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“AAAHHHH,” I shrieked as the freezing water penetrated my skin. In that moment -- I felt thousands of needles piercing through my skin. I did not expect the water to be this chilly. But do not let me get ahead of myself…
It was day two of exploring the gulag. Excuse me, I meant Altai, Siberia. I woke up to the nice and warm Siberian sun, all happy and ready for the day-- except I did not. My eyes opened to the agonizing sound of my alarm. Pleasantly surprised that I had not died of hypothermia yet, I got up. My vision was still a bit hazy, but somehow I managed to get dressed. The day I was dreading so much finally came. We were going rafting. Just thinking of the icy frigid river sent shivers down my spine. I heard that there was an option to jump into the water . . . I was NOT planning on doing so.
With my short thinking session being over, I had run to breakfast, because I, of course, got the farthest cabin: cabin number 20. As I, out of breath, sat down, I felt the excitement that was built up by the teachers laced with my fear. Rafting is allegedly the best part of Altai. But I… I found that hard to believe. The teachers were barking different commands at us, as we quickly stuffed ourselves with meager breakfast.
The bus ride was not really memorable. I was suffocating in the music I was listening to. We got out of the bus, and as the cold air sank into my lungs, and as we were stripping down to our swimsuits, it hit me. I was going rafting with almost a half of my classmates. This was either going to be one of the best experiences of my life or the worst. I could only hope . . .
Like a herd of savages, we all rushed to get a close fitting wetsuit, a flimsy jacket, a helmet, and a life vest. With some trouble, I managed to slip into my, still a bit moist, wetsuit. Looking like a sausage, I put on the rest of the gear. After the short safety instructions, we were all ready . . . ready-ish at least. We all got on the rafts by advisories and started heading off. The tension was in the air. Everyone wanted to come first and have the most fun. I felt the adrenaline pulsing through my veins as we got over the first rapids and took the lead. This was not as bad as I thought it would be, but it could easily change; I still had approximately three and a half hours ahead of me after all.
“?? ?????? ?????? ???????,” the instructor finally yelled. At this point, we were quite ahead of everyone.
“You can jump in now,” one of my classmates translated.
“Can I go first?” Someone yelled out.
“Why would you do that to yourself,” I asked.
“Barbora, do it. It will be so much fun,” someone suggested.
Initially, I wasn’t planning on doing so, but then I thought if the memoir we have to write. If I wouldn’t have done it, I would have nothing to write about. Should I? Temptation started taking over me. This could be so much fun; this could even complete my Altai experience. So, there I was, standing on the edge of the raft, not so ready to jump into the icy blue water. I could hear the cheers of my classmates in the distance, but I was too busy thinking. I had so many thoughts running through my head. I saw a bunch of people do it before me and survive, but what if I would be the exception. I guess there was only one way to find out.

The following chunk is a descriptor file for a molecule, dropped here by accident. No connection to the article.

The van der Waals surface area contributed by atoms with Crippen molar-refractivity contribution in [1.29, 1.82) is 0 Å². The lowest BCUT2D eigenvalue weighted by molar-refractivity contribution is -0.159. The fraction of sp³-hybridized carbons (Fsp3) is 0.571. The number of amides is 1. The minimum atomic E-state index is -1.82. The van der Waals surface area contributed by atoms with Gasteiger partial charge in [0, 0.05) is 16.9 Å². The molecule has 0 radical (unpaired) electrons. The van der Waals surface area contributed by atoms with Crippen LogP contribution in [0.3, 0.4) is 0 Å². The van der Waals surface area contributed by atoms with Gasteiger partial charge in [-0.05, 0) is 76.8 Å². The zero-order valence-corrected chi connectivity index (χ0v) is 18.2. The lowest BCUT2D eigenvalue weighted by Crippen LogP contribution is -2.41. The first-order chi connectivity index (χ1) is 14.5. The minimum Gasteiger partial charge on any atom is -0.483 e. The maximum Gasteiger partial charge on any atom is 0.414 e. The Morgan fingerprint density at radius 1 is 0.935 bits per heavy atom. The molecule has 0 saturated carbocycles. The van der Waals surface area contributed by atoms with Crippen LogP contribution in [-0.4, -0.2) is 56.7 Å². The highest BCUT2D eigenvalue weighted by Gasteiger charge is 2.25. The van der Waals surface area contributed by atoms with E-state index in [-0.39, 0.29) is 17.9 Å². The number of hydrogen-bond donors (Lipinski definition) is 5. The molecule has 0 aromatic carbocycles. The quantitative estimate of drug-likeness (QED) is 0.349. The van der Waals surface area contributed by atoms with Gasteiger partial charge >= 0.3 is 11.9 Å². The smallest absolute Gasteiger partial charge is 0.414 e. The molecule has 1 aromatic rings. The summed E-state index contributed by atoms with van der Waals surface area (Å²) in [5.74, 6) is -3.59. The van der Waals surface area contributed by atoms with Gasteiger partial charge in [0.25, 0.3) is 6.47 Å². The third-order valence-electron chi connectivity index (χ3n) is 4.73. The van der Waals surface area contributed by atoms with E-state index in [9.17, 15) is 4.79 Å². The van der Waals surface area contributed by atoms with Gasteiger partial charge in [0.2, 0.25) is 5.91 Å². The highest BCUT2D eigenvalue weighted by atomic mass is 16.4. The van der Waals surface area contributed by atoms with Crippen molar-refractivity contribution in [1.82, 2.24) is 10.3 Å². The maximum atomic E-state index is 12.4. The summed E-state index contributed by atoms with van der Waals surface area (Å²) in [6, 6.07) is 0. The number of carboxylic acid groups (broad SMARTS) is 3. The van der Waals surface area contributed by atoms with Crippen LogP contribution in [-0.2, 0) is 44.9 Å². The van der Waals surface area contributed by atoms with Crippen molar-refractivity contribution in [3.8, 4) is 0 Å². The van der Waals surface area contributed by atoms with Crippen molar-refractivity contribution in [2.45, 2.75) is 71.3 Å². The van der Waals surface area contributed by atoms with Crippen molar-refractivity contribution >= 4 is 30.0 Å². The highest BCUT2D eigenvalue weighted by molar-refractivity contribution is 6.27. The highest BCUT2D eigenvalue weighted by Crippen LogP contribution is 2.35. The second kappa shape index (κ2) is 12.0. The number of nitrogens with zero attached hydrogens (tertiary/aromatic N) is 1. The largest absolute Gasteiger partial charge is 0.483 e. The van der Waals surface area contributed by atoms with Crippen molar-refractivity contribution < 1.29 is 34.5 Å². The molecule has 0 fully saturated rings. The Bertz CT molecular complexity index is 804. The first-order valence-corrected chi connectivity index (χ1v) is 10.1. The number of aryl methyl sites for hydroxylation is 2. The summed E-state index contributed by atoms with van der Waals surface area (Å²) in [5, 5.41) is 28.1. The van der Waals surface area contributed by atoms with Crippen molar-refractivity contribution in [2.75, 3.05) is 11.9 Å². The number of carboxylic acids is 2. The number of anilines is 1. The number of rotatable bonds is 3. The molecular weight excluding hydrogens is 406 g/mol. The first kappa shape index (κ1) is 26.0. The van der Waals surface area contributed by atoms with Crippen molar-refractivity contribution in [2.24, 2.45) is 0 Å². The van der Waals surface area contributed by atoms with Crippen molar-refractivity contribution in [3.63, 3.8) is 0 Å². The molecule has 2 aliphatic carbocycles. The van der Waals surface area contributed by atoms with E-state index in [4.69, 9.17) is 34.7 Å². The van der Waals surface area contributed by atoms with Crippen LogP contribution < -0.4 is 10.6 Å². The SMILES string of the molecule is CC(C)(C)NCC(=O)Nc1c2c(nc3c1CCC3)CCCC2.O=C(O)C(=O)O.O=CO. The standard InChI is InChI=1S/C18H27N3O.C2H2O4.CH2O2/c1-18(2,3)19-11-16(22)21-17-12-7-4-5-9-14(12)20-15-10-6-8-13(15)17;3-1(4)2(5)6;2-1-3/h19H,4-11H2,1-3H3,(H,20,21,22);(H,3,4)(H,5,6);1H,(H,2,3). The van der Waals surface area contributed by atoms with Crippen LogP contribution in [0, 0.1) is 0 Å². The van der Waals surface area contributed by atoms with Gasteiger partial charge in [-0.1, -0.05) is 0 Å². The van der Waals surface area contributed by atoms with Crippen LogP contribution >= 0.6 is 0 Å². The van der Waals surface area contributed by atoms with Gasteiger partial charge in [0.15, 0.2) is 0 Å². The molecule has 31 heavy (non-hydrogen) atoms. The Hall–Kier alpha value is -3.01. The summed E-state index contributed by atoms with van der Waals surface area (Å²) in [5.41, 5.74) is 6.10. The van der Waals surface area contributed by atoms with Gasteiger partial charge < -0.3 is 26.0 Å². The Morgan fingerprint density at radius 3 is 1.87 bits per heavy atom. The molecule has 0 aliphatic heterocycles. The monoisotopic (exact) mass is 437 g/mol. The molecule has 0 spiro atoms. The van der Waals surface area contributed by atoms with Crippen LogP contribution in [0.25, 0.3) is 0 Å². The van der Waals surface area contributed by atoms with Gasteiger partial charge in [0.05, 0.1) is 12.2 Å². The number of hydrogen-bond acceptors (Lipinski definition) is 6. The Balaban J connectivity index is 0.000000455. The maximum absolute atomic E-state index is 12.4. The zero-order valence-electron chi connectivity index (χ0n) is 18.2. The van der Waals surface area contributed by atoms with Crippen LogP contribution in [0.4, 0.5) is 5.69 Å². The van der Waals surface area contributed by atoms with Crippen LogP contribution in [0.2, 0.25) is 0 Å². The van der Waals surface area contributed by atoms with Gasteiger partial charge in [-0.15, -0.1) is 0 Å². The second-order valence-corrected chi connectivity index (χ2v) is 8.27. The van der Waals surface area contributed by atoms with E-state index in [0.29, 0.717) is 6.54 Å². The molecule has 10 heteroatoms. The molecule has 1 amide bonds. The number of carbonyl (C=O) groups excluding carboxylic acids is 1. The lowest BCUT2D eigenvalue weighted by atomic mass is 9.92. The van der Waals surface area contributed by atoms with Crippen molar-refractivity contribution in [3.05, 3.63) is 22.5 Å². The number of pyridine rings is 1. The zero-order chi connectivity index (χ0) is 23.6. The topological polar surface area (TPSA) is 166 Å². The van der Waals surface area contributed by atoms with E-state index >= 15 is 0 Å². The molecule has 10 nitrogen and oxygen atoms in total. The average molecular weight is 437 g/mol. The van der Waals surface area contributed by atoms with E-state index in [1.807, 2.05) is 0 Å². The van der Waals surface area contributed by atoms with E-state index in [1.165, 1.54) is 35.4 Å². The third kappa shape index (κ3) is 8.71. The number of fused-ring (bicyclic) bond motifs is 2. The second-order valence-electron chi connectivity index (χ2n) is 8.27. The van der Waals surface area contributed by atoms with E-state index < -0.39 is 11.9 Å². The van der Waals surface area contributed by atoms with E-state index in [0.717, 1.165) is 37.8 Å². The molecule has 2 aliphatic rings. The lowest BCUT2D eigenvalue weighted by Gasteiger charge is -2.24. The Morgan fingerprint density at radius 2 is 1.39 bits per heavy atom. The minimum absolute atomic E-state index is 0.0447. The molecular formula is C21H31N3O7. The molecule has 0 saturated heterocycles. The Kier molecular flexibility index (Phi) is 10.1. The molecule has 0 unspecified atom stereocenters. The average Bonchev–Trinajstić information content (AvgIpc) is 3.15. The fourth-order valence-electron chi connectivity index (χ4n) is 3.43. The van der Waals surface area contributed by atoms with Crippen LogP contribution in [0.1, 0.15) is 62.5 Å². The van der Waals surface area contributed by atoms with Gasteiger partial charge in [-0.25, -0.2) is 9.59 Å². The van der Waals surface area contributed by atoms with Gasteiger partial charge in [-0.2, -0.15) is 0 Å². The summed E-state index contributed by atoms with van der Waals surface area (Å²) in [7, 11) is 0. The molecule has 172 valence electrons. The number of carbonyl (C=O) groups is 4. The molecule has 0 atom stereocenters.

“This is all peer pressure; I do not consent,” I said, and I jumped in. SPLASH! I was in shock. My body tensed up; I couldn’t move. Every single bone, muscle, and organ in my body just froze. I was slowly transforming into an icicle. First, my fingers and toes; then, my limbs and my brain; and lastly my heart. In that moment I was pure ice. At least it felt like it. I was not expecting the water to be this, let’s just say, fresh.
Although I only spent a little bit over two seconds underneath the water, it felt like an eternity. My heart was pounding-- ready to jump out of my chest-- but, in that moment, I felt alive. The air smelt differently, and every color looked a bit more vivid. I was paddling for my dear life. Right, left, right, left. My only wish at that moment was to be in my warm bed in Moscow, but the thing closest to that was the raft. I swam to the raft, and moments later, I felt a pair of strong arms pull me out of the water. I plopped onto the raft like a dead fish, but I wasn’t even cold anymore. I looked at the beautiful eye-catching azure river, and I was proud of myself. That lasted about two minutes. By the time the adrenaline rush was gone, my body was freezing. If hypothermia didn't kill me yet, it sure will now.
After thirty solid minutes of me looking like I am going through an epileptic seizure, we still haven’t arrived at our camp… I was starving, and I was tired as well. It felt like I had a tiny little out of tune band in my stomach producing unpleasant sounds. As bad as it sounded, I realized that I had to paddle in order to speed up the process. There I was, arduously paddling with all the energy I had left; my arms could barely move.
“PADDLE! AND PADDLE!” Ms. Cushman was yelling from the top of her lungs. I was freezing, and ironically enough, I was drowning in my thoughts.
I was proud, even though it was just a minor victory. I have changed so much since the morning. I was so much more confident in my actions, but I also opened up to different possibilities. I realized that you should always try new things out. Your fears cannot just build a wall around you that’s stopping you from living life to the fullest. You never know, it might just end up being one of the best experiences of your life.